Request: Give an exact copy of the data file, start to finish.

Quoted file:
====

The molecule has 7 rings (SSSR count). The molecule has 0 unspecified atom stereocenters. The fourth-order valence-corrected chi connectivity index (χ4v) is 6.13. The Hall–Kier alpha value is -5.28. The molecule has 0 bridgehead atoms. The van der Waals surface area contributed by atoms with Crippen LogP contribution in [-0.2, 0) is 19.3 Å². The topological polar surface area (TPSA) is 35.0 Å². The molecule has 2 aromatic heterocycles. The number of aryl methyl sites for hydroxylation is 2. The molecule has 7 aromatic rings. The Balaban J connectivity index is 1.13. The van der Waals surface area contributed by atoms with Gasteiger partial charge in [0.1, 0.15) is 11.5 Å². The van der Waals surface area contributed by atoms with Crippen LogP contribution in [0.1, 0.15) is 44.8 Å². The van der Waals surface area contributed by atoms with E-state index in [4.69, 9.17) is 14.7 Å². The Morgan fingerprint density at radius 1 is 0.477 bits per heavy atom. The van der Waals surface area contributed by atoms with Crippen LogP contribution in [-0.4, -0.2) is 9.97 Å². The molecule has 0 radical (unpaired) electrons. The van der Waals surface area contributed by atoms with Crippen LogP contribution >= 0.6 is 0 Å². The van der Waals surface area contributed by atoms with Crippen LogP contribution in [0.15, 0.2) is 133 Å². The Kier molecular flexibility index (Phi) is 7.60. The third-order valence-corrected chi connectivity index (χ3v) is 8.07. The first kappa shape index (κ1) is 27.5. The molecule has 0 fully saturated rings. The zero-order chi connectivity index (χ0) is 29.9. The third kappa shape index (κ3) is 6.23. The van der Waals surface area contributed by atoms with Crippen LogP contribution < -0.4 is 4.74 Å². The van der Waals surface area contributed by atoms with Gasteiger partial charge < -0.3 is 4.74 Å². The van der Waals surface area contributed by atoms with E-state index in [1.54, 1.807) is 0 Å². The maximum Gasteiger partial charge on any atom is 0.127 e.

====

The molecule has 7 rings (SSSR count). The molecule has 0 unspecified atom stereocenters. The fourth-order valence-corrected chi connectivity index (χ4v) is 6.13. The Hall–Kier alpha value is -5.28. The molecule has 0 bridgehead atoms. The van der Waals surface area contributed by atoms with Crippen LogP contribution in [-0.2, 0) is 19.3 Å². The topological polar surface area (TPSA) is 35.0 Å². The molecule has 2 aromatic heterocycles. The number of aryl methyl sites for hydroxylation is 2. The molecule has 7 aromatic rings. The Balaban J connectivity index is 1.13. The van der Waals surface area contributed by atoms with Gasteiger partial charge in [0.1, 0.15) is 11.5 Å². The van der Waals surface area contributed by atoms with Crippen LogP contribution in [0.1, 0.15) is 44.8 Å². The van der Waals surface area contributed by atoms with E-state index in [4.69, 9.17) is 14.7 Å². The Morgan fingerprint density at radius 1 is 0.477 bits per heavy atom. The van der Waals surface area contributed by atoms with Crippen LogP contribution in [-0.4, -0.2) is 9.97 Å². The molecule has 0 radical (unpaired) electrons. The van der Waals surface area contributed by atoms with Crippen LogP contribution >= 0.6 is 0 Å². The van der Waals surface area contributed by atoms with Crippen LogP contribution in [0.15, 0.2) is 133 Å². The Kier molecular flexibility index (Phi) is 7.60. The third-order valence-corrected chi connectivity index (χ3v) is 8.07. The first kappa shape index (κ1) is 27.5. The molecule has 0 fully saturated rings. The zero-order chi connectivity index (χ0) is 29.9. The third kappa shape index (κ3) is 6.23. The van der Waals surface area contributed by atoms with Crippen LogP contribution < -0.4 is 4.74 Å². The van der Waals surface area contributed by atoms with Gasteiger partial charge < -0.3 is 4.74 Å². The van der Waals surface area contributed by atoms with E-state index in [1.54, 1.807) is 0 Å². The maximum Gasteiger partial charge on any atom is 0.127 e.